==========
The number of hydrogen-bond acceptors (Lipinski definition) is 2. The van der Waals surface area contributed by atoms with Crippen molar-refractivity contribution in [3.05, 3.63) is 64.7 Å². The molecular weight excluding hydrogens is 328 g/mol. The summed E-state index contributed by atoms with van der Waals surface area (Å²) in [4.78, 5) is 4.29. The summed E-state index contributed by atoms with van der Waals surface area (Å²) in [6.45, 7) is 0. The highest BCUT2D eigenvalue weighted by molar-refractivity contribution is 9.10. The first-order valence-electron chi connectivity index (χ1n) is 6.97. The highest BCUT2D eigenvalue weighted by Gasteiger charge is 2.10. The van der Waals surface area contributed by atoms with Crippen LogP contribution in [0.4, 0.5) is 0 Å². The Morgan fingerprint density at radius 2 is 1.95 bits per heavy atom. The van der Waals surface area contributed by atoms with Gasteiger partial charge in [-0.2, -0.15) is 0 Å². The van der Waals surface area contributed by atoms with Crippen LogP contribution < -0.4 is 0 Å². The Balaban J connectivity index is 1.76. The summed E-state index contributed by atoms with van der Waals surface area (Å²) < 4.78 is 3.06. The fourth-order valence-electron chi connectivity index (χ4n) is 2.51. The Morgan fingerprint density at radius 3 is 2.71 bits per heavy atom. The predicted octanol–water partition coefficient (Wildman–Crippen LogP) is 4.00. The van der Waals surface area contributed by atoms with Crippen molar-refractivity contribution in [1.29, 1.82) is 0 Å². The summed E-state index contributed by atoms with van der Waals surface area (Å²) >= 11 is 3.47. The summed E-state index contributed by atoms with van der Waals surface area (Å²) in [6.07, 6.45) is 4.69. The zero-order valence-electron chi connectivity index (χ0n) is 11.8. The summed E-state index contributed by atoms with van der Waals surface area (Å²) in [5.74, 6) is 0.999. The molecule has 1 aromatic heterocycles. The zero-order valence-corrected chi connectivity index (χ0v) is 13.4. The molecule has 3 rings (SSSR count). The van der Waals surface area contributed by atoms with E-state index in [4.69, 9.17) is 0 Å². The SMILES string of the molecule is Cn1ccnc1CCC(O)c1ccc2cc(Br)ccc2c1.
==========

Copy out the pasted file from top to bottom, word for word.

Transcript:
The number of hydrogen-bond acceptors (Lipinski definition) is 2. The van der Waals surface area contributed by atoms with Crippen molar-refractivity contribution in [3.05, 3.63) is 64.7 Å². The molecular weight excluding hydrogens is 328 g/mol. The summed E-state index contributed by atoms with van der Waals surface area (Å²) in [4.78, 5) is 4.29. The summed E-state index contributed by atoms with van der Waals surface area (Å²) in [6.45, 7) is 0. The highest BCUT2D eigenvalue weighted by molar-refractivity contribution is 9.10. The first-order valence-electron chi connectivity index (χ1n) is 6.97. The highest BCUT2D eigenvalue weighted by Gasteiger charge is 2.10. The van der Waals surface area contributed by atoms with Crippen LogP contribution in [0.4, 0.5) is 0 Å². The Morgan fingerprint density at radius 2 is 1.95 bits per heavy atom. The van der Waals surface area contributed by atoms with Gasteiger partial charge in [-0.2, -0.15) is 0 Å². The van der Waals surface area contributed by atoms with Crippen LogP contribution < -0.4 is 0 Å². The Balaban J connectivity index is 1.76. The summed E-state index contributed by atoms with van der Waals surface area (Å²) < 4.78 is 3.06. The fourth-order valence-electron chi connectivity index (χ4n) is 2.51. The Morgan fingerprint density at radius 3 is 2.71 bits per heavy atom. The predicted octanol–water partition coefficient (Wildman–Crippen LogP) is 4.00. The van der Waals surface area contributed by atoms with Crippen molar-refractivity contribution in [1.29, 1.82) is 0 Å². The summed E-state index contributed by atoms with van der Waals surface area (Å²) >= 11 is 3.47. The summed E-state index contributed by atoms with van der Waals surface area (Å²) in [6.07, 6.45) is 4.69. The zero-order valence-electron chi connectivity index (χ0n) is 11.8. The summed E-state index contributed by atoms with van der Waals surface area (Å²) in [5.74, 6) is 0.999. The molecule has 1 aromatic heterocycles. The zero-order valence-corrected chi connectivity index (χ0v) is 13.4. The molecule has 3 rings (SSSR count). The van der Waals surface area contributed by atoms with E-state index in [4.69, 9.17) is 0 Å². The SMILES string of the molecule is Cn1ccnc1CCC(O)c1ccc2cc(Br)ccc2c1.